Most of us parents would be happy to change the way we talk to our kids if we thought saying something a different way would yield a better result.
Enter a new book called “Say This, Not That: A Foolproof Guide to Interpersonal Communication” by psychotherapist Carl Alasko (Tarcher/Penguin, $15.95) that aims to show us how to do just that.
The book isn’t a parenting tome; it deals with all kinds of interpersonal situations. But Part Three of the book focuses on parenting. For instance, Alasko gives parents a script on how to respond when a child bursts into attention-seeking tears or what to do when your tween walks in the door from school and starts immediately playing video games.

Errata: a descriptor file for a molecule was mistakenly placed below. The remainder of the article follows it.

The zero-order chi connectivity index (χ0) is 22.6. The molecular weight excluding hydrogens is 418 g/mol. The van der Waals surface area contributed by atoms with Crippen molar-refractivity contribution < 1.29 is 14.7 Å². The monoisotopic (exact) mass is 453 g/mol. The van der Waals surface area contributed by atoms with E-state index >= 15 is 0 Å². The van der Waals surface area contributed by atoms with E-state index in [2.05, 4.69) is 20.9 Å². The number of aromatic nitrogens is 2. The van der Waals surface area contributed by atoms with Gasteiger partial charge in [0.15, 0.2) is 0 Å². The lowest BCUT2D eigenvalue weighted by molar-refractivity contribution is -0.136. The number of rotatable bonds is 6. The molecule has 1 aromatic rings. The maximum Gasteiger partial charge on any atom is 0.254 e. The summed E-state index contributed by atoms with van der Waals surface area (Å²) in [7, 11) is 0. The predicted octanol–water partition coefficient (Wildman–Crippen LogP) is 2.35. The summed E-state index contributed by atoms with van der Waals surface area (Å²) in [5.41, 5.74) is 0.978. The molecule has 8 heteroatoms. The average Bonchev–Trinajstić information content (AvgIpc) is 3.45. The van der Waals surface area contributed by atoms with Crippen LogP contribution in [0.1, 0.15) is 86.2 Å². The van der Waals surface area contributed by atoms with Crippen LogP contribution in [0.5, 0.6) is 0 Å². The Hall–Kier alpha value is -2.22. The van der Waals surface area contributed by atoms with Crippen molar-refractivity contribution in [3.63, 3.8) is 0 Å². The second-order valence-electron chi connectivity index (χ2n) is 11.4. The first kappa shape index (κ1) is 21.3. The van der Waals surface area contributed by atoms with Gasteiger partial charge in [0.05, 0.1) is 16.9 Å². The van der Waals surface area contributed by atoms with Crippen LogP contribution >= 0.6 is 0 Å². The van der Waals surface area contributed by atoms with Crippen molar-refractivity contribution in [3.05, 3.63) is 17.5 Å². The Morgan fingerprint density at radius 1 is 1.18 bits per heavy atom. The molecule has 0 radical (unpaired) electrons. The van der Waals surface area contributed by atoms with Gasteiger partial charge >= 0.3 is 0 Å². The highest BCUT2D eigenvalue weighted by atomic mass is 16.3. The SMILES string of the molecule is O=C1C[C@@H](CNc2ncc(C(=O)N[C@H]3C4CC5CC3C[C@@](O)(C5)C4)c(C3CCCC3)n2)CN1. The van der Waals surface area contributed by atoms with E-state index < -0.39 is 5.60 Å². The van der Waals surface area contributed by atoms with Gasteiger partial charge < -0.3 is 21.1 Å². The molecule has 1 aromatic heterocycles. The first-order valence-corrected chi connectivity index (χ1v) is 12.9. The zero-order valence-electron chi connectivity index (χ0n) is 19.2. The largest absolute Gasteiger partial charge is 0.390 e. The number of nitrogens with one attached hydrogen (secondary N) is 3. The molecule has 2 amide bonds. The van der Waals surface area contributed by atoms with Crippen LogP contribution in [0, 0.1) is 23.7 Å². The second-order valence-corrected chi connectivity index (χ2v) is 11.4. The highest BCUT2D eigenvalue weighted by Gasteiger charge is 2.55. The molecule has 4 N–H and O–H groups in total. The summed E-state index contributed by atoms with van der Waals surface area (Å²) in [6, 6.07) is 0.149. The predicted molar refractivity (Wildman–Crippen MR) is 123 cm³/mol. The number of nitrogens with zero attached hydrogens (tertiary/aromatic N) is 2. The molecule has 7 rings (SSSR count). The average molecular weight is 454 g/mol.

On that latter scene: Don’t say this: “I’ve told you a thousand times to put your stuff away before using the computer! Why are you so stubborn [lazy, difficult, stupid]?”
Instead, say this: “Justin, please follow the rules about putting your stuff away before doing anything else.”
Of course, after you’ve tried it Alasko’s way a few dozen times and get the response of “OK, I will, five minutes” (not that I’m talking from personal experience, OK, yes, I am), you may revert to your former script.
But it’s worth a try.